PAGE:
CK2 has been shown to regulate both CFTR biogenesis and function (Treharne et al., 2009; Luz et al., 2011). The co-localization of CK2 with wt-CFTR raised the possibility that the kinase regulates CFTR channel function in apical membranes of airway epithelial cells (Treharne et al., 2009). This was confirmed by the finding that an inhibitor of CK2 attenuated CFTR-dependent Cl transport in different model systems, including mouse colon (Treharne et al., 2009; Luz et al., 2011). This evidence was complemented with the in vitro CK2 phosphorylation of CFTR at S422 (Pagano et al., 2008). Although several consensus sites for CK2 exist in CFTR, the region near to F508 (namely the putative site S511) is not phosphorylated by CK2. Instead, this CFTR region acts to allosterically control both the isolated catalytic subunit and the holoenzyme of CK2 (Pagano et al., 2010). This was the first evidence demonstrating a mutual CK2-CFTR interplay (Pagano et al., 2010). Specifically, CK2 regulates the CFTR channel function, CK2 is modulated by CFTR—being functionally perturbed by the F508del CFTR mutation. Subsequently the close interplay between CFTR and CK2 was confirmed by another study describing that CK2 inhibition reduced the difference between the phosphoproteome resulting from the F508del CFTR gene mutation (Venerando et al., 2011).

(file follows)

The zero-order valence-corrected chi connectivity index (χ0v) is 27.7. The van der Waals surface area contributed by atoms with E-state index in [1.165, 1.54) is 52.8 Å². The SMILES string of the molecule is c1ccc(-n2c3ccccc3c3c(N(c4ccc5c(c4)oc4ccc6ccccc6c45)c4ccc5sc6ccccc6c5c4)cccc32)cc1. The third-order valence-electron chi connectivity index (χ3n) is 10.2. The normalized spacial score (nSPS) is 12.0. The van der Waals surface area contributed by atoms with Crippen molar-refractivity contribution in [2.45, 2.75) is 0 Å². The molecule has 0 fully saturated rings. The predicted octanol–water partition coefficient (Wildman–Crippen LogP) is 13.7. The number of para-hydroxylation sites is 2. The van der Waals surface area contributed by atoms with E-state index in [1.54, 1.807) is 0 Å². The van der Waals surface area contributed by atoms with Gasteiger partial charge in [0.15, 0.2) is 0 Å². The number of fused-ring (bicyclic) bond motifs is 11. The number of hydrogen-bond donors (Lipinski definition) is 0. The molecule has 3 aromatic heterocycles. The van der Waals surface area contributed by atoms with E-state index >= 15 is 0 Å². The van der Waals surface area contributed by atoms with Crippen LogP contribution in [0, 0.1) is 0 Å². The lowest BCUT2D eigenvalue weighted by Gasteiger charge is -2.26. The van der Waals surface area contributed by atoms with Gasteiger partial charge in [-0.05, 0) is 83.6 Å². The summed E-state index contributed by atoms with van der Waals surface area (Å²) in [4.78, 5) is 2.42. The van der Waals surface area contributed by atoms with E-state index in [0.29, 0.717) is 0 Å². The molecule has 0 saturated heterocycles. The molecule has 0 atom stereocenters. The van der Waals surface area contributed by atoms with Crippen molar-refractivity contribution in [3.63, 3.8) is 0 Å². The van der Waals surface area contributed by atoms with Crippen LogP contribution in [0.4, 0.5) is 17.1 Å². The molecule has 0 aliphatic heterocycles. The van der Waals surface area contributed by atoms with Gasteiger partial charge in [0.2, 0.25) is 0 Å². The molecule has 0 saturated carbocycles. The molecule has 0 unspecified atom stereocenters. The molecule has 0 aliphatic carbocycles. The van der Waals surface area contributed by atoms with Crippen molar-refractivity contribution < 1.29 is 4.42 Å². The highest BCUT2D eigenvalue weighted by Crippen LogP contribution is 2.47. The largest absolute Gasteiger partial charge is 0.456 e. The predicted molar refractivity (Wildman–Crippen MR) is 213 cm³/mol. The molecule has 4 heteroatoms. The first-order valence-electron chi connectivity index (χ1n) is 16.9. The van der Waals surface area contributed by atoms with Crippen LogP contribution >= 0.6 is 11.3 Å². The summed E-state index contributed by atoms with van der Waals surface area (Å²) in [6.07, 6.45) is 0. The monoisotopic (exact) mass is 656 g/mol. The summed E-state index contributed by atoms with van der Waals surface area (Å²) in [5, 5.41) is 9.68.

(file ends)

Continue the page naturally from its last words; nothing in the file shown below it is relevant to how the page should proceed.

The role of CK2 in CFTR regulation was reinforced by the observation that its pharmacological inhibition decreased processing of wt-CFTR (Luz et al., 2011). This effect may involve reduced phosphorylation of CFTR by CK2, previously shown to occur at S422 (Pagano et al., 2008), or may occur indirectly through other targets of CK2 that act as CFTR-associated proteins. Another mechanism of regulation may occur through phosphorylation of T1471 at CFTR C-terminus, a region involved in the control of multiple protein-protein interactions that are critical for CFTR stability at the PM (Luz et al., 2011). This T1471 site is homologous to T1467 in murine CFTR that is readily phosphorylated by CK2 in vitro (Venerando et al., 2013). Furthermore, a 42 amino acid peptide encompassing the C-terminal segment of human CFTR is readily phosphorylated at T1471 with favorable kinetics by the CK2 holoenzyme, but neither by its isolated catalytic subunit nor by other acidophilic Ser/Thr kinases such as CK1, PLK2/3, GCK/FAM20C (Venerando et al., 2013). These putative CK2 phosphorylation sites also impact the degradation pattern of CFTR—in fact, cells generate endogenous CFTR fragments whose combined fingerprint differs not only after F508 deletion, but also after mutation of residues S511 and T1471 that are relevant to the regulatory interactions of CFTR with protein kinase CK2 (Tosoni et al., 2013).